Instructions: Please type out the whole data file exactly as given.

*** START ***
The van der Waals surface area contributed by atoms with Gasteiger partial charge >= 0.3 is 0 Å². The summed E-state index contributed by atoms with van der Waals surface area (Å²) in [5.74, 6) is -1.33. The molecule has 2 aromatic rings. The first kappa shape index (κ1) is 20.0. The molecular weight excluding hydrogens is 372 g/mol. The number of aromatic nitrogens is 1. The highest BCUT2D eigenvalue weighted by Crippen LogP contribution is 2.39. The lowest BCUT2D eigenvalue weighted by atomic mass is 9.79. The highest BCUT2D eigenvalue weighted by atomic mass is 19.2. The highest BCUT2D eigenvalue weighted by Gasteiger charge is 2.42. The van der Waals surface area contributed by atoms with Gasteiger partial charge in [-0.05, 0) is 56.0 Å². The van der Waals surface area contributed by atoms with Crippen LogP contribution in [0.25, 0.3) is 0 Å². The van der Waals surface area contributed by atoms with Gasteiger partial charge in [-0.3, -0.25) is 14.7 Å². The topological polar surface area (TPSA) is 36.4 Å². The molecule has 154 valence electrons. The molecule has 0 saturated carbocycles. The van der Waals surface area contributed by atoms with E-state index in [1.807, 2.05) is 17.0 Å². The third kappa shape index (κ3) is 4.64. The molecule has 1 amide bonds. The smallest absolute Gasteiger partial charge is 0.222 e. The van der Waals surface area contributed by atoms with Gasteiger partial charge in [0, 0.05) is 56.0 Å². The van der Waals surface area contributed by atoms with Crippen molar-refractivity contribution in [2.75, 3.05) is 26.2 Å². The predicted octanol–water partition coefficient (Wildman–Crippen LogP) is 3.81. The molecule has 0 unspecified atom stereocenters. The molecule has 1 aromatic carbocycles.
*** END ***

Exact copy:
The van der Waals surface area contributed by atoms with Gasteiger partial charge >= 0.3 is 0 Å². The summed E-state index contributed by atoms with van der Waals surface area (Å²) in [5.74, 6) is -1.33. The molecule has 2 aromatic rings. The first kappa shape index (κ1) is 20.0. The molecular weight excluding hydrogens is 372 g/mol. The number of aromatic nitrogens is 1. The highest BCUT2D eigenvalue weighted by Crippen LogP contribution is 2.39. The lowest BCUT2D eigenvalue weighted by atomic mass is 9.79. The highest BCUT2D eigenvalue weighted by atomic mass is 19.2. The highest BCUT2D eigenvalue weighted by Gasteiger charge is 2.42. The van der Waals surface area contributed by atoms with Gasteiger partial charge in [-0.05, 0) is 56.0 Å². The van der Waals surface area contributed by atoms with Crippen LogP contribution in [0.25, 0.3) is 0 Å². The van der Waals surface area contributed by atoms with Gasteiger partial charge in [-0.3, -0.25) is 14.7 Å². The topological polar surface area (TPSA) is 36.4 Å². The molecule has 154 valence electrons. The molecule has 0 saturated carbocycles. The van der Waals surface area contributed by atoms with E-state index in [1.807, 2.05) is 17.0 Å². The third kappa shape index (κ3) is 4.64. The molecule has 1 amide bonds. The smallest absolute Gasteiger partial charge is 0.222 e. The van der Waals surface area contributed by atoms with Gasteiger partial charge in [0, 0.05) is 56.0 Å². The van der Waals surface area contributed by atoms with Crippen molar-refractivity contribution in [2.75, 3.05) is 26.2 Å². The predicted octanol–water partition coefficient (Wildman–Crippen LogP) is 3.81. The molecule has 0 unspecified atom stereocenters. The molecule has 1 aromatic carbocycles.